The purpose of the hearing was to consider the eviction order Glasgow City Council is attempting to enforce against her, and to hear Margaret’s claim that GCC had not followed due process of law in previous hearings. She was unrepresented because her solicitor had withdrawn from the case, and she therefore secured a new hearing date of 16th February to permit her to find and brief a new solicitor.

In court were two newspaper reporters, Gerry Braiden of the Herald and Paul Drury, a freelance reporter acting for the Scottish Sun newspaper. Paul Drury has been in contact with Margaret by telephone and had direct contact and dialogue with her in the court. Gerry Braiden has had no contact with Margaret since the Herald’s and Evening Times’ previous hostile and pejorative coverage of her case, and made no attempt to speak to her, before or after the court proceedings or by telephone.

The Herald and the Scottish Sun today both ran significant stories about the case, but from very different perspectives - see links below

The 'story' in today's 'Herald'

The story in today's Scottish 'Sun'

The Sun focused on the massive profits made by Grantly Developments on two plots of land bought for a total of £45k in 1988/89 very close to Margaret Jaconelli’s home in Ardenlea Street, and the analysis made by a Glasgow University lecturer, published author and expert on urban regeneration and development, Dr. Libby Porter of the the two valuations made by Glasgow City Council of two plots of land under the compulsory purchase legislation.

The Sun used these calculations to run under the headline

£3.6m - THAT’LL BE JUST GRAN

Expert’s price tag on £30k pad

Exclusive by Paul Drury

The Herald, in contrast, with no recent contact with Margaret Jaconelli and no contact with Dr. Libby Porter, chose to run under the headline

 

Four-week eviction delay for woman on Games site

Grandmother secures reprieve after being dropped by solicitor

Gerry Braiden

 

The headline and sub-header are not too bad, but the story that follows is mainly pejorative in tone and content, consistent with the Herald and Gerry Braiden’s previous coverage of the MJ case.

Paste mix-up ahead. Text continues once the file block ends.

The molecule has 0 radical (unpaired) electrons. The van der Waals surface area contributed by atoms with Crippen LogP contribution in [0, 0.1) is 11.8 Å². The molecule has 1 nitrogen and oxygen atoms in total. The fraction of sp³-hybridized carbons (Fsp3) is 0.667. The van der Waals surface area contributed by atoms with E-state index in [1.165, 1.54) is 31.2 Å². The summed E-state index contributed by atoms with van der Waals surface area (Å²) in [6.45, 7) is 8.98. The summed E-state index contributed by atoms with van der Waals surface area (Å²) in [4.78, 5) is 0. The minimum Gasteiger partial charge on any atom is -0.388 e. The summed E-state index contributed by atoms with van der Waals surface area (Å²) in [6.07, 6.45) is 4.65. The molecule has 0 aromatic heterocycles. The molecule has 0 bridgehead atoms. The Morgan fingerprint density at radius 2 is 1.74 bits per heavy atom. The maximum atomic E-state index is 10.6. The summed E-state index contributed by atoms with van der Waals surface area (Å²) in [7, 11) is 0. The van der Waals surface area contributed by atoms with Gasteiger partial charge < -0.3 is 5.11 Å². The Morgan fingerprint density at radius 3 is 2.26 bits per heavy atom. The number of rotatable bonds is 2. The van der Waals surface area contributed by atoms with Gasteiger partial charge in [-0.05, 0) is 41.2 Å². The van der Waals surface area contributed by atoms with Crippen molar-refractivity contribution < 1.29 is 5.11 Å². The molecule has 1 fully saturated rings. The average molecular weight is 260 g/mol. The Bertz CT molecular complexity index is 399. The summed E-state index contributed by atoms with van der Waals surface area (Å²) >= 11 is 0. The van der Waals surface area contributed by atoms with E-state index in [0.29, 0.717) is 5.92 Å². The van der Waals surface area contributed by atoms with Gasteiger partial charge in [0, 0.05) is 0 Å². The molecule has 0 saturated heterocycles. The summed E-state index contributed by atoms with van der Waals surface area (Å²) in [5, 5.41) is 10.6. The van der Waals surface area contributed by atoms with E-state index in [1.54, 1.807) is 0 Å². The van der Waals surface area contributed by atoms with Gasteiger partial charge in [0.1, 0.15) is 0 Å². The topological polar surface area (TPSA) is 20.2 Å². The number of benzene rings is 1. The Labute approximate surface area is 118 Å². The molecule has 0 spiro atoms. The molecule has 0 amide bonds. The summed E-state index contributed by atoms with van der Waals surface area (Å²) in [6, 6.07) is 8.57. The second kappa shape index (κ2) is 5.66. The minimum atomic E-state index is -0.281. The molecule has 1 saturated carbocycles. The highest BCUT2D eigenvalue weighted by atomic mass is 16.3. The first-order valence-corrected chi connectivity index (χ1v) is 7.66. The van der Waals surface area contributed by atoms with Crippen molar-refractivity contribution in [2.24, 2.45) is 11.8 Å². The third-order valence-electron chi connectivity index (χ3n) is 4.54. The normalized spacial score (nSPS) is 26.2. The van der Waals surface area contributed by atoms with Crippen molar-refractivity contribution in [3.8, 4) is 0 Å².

But there are disturbing aspects in this story relating to the facts presented by Gerry Braiden. He refers to the meeting between Margaret Jaconelli and her solicitor, Mr. Carmichael with the Glasgow City Council District Valuer, Mr. Davidson. No other person was present. No offer of any kind was made to Margaret Jaconelli and her solicitor at that meeting.

But Gerry Braiden says (last para column two) in his report today -

“The Herald understands that at the meeting, Mrs. Jaconelli was offered around £90,000, which included money for the flat, upheaval and compensation. Mrs. Jaconelli is understood to have have rejected this, and although she is no longer demanding £360,000 for the two-bedroom tenement property, she is now believed to be holding out for a figure of about £250,000”

Every word of this is either untrue or a distortion of the facts, and certain very disturbing questions are raised about the Herald’s sources of information, their accuracy and their motivation.

1. No offer of any kind was made at the meeting on Tuesday 18th of January by the Glasgow City Council District Valuer.

2. A verbal offer was made at a later point in time verbally to Margaret Jaconelli’s solicitor, of £90,000, which he relayed verbally to Margaret Jaconelli by telephone, and no terms and conditions were specified in these verbal exchanges.

3. Margaret Jaconelli neither accepted nor rejected the verbal offer - her position was - and is - that she will give full consideration to any offer made to her in writing with all terms and conditions detailed in the offer.

4. Margaret Jaconelli has never ‘demanded’ £360,000 for her flat. Such a figure was quoted as an example of how various interpretations of value could be posited if the huge settlements made with various developers - The Grantly figures - were applied to MJ’s property, assuming some form of proportionality were applied to the relative sizes of the plots of land involved. (The Sun’s £3.6m illustrates the most extreme comparison.)